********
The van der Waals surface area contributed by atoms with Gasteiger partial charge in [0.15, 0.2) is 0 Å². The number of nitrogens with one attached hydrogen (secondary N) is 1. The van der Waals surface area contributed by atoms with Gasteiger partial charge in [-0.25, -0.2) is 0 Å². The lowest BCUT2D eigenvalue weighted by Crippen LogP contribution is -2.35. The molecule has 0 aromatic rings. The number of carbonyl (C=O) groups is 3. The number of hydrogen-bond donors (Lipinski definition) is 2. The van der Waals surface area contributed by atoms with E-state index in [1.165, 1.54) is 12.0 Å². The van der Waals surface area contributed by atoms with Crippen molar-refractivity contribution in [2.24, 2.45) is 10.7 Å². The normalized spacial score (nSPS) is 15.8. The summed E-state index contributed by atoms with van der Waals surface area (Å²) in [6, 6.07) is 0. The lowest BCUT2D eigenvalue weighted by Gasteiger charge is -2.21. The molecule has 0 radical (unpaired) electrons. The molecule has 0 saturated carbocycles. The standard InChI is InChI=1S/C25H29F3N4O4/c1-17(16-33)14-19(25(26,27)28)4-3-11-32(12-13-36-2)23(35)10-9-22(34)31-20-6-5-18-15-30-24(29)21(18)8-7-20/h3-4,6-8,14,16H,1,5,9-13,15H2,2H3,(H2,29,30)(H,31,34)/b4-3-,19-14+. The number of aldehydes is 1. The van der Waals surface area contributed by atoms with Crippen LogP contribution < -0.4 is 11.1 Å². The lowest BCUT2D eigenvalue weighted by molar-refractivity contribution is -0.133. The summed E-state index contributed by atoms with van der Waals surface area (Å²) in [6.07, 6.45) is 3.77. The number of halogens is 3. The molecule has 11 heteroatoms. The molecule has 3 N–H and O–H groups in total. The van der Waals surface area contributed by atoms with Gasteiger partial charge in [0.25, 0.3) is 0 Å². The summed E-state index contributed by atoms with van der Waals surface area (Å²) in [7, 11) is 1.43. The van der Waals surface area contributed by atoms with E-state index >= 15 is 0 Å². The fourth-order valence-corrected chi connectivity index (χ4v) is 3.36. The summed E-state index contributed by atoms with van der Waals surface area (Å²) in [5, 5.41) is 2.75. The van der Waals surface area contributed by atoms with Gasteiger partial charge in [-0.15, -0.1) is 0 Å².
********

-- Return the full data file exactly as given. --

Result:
The van der Waals surface area contributed by atoms with Gasteiger partial charge in [0.15, 0.2) is 0 Å². The number of nitrogens with one attached hydrogen (secondary N) is 1. The van der Waals surface area contributed by atoms with Gasteiger partial charge in [-0.25, -0.2) is 0 Å². The lowest BCUT2D eigenvalue weighted by Crippen LogP contribution is -2.35. The molecule has 0 aromatic rings. The number of carbonyl (C=O) groups is 3. The number of hydrogen-bond donors (Lipinski definition) is 2. The van der Waals surface area contributed by atoms with E-state index in [1.165, 1.54) is 12.0 Å². The van der Waals surface area contributed by atoms with Crippen molar-refractivity contribution in [2.24, 2.45) is 10.7 Å². The normalized spacial score (nSPS) is 15.8. The summed E-state index contributed by atoms with van der Waals surface area (Å²) in [6, 6.07) is 0. The lowest BCUT2D eigenvalue weighted by Gasteiger charge is -2.21. The molecule has 0 radical (unpaired) electrons. The molecule has 0 saturated carbocycles. The standard InChI is InChI=1S/C25H29F3N4O4/c1-17(16-33)14-19(25(26,27)28)4-3-11-32(12-13-36-2)23(35)10-9-22(34)31-20-6-5-18-15-30-24(29)21(18)8-7-20/h3-4,6-8,14,16H,1,5,9-13,15H2,2H3,(H2,29,30)(H,31,34)/b4-3-,19-14+. The number of aldehydes is 1. The van der Waals surface area contributed by atoms with Crippen LogP contribution < -0.4 is 11.1 Å². The lowest BCUT2D eigenvalue weighted by molar-refractivity contribution is -0.133. The summed E-state index contributed by atoms with van der Waals surface area (Å²) in [6.07, 6.45) is 3.77. The number of halogens is 3. The molecule has 11 heteroatoms. The molecule has 3 N–H and O–H groups in total. The van der Waals surface area contributed by atoms with Gasteiger partial charge in [0.25, 0.3) is 0 Å². The summed E-state index contributed by atoms with van der Waals surface area (Å²) in [7, 11) is 1.43. The van der Waals surface area contributed by atoms with E-state index >= 15 is 0 Å². The fourth-order valence-corrected chi connectivity index (χ4v) is 3.36. The summed E-state index contributed by atoms with van der Waals surface area (Å²) in [5, 5.41) is 2.75. The van der Waals surface area contributed by atoms with Gasteiger partial charge in [-0.15, -0.1) is 0 Å².